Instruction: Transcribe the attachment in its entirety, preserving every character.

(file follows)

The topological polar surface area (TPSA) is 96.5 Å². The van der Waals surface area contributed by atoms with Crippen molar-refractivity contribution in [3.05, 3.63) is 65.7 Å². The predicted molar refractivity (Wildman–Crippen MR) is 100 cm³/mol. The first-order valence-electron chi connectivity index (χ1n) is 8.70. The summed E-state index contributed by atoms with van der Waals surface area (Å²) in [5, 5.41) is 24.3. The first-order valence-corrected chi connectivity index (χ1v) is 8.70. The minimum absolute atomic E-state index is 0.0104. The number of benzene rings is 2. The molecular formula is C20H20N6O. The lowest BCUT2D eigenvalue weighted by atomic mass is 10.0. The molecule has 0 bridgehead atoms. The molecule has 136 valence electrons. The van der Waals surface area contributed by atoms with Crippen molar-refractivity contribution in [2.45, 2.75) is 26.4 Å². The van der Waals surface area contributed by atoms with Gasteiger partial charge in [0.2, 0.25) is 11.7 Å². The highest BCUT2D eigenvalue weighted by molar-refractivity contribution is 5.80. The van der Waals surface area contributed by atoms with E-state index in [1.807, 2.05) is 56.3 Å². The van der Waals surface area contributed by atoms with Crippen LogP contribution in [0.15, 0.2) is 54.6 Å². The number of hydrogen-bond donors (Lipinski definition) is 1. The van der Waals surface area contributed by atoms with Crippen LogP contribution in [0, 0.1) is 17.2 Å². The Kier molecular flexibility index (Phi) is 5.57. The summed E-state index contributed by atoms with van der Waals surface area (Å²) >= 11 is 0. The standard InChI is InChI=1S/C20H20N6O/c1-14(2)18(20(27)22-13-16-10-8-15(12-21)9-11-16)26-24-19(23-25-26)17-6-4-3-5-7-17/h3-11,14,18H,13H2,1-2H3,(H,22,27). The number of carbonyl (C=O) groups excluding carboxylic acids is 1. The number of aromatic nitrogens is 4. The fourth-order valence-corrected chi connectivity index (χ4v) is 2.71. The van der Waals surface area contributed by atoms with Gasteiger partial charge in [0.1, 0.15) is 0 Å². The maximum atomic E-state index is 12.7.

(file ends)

The topological polar surface area (TPSA) is 96.5 Å². The van der Waals surface area contributed by atoms with Crippen molar-refractivity contribution in [3.05, 3.63) is 65.7 Å². The predicted molar refractivity (Wildman–Crippen MR) is 100 cm³/mol. The first-order valence-electron chi connectivity index (χ1n) is 8.70. The summed E-state index contributed by atoms with van der Waals surface area (Å²) in [5, 5.41) is 24.3. The first-order valence-corrected chi connectivity index (χ1v) is 8.70. The minimum absolute atomic E-state index is 0.0104. The number of benzene rings is 2. The molecular formula is C20H20N6O. The lowest BCUT2D eigenvalue weighted by atomic mass is 10.0. The molecule has 0 bridgehead atoms. The molecule has 136 valence electrons. The van der Waals surface area contributed by atoms with Crippen molar-refractivity contribution in [2.45, 2.75) is 26.4 Å². The van der Waals surface area contributed by atoms with Gasteiger partial charge in [0.2, 0.25) is 11.7 Å². The highest BCUT2D eigenvalue weighted by molar-refractivity contribution is 5.80. The van der Waals surface area contributed by atoms with E-state index in [1.807, 2.05) is 56.3 Å². The van der Waals surface area contributed by atoms with Crippen LogP contribution in [0.15, 0.2) is 54.6 Å². The number of hydrogen-bond donors (Lipinski definition) is 1. The van der Waals surface area contributed by atoms with Crippen LogP contribution in [0, 0.1) is 17.2 Å². The Kier molecular flexibility index (Phi) is 5.57. The summed E-state index contributed by atoms with van der Waals surface area (Å²) >= 11 is 0. The standard InChI is InChI=1S/C20H20N6O/c1-14(2)18(20(27)22-13-16-10-8-15(12-21)9-11-16)26-24-19(23-25-26)17-6-4-3-5-7-17/h3-11,14,18H,13H2,1-2H3,(H,22,27). The number of carbonyl (C=O) groups excluding carboxylic acids is 1. The number of aromatic nitrogens is 4. The fourth-order valence-corrected chi connectivity index (χ4v) is 2.71. The van der Waals surface area contributed by atoms with Gasteiger partial charge in [0.1, 0.15) is 0 Å². The maximum atomic E-state index is 12.7.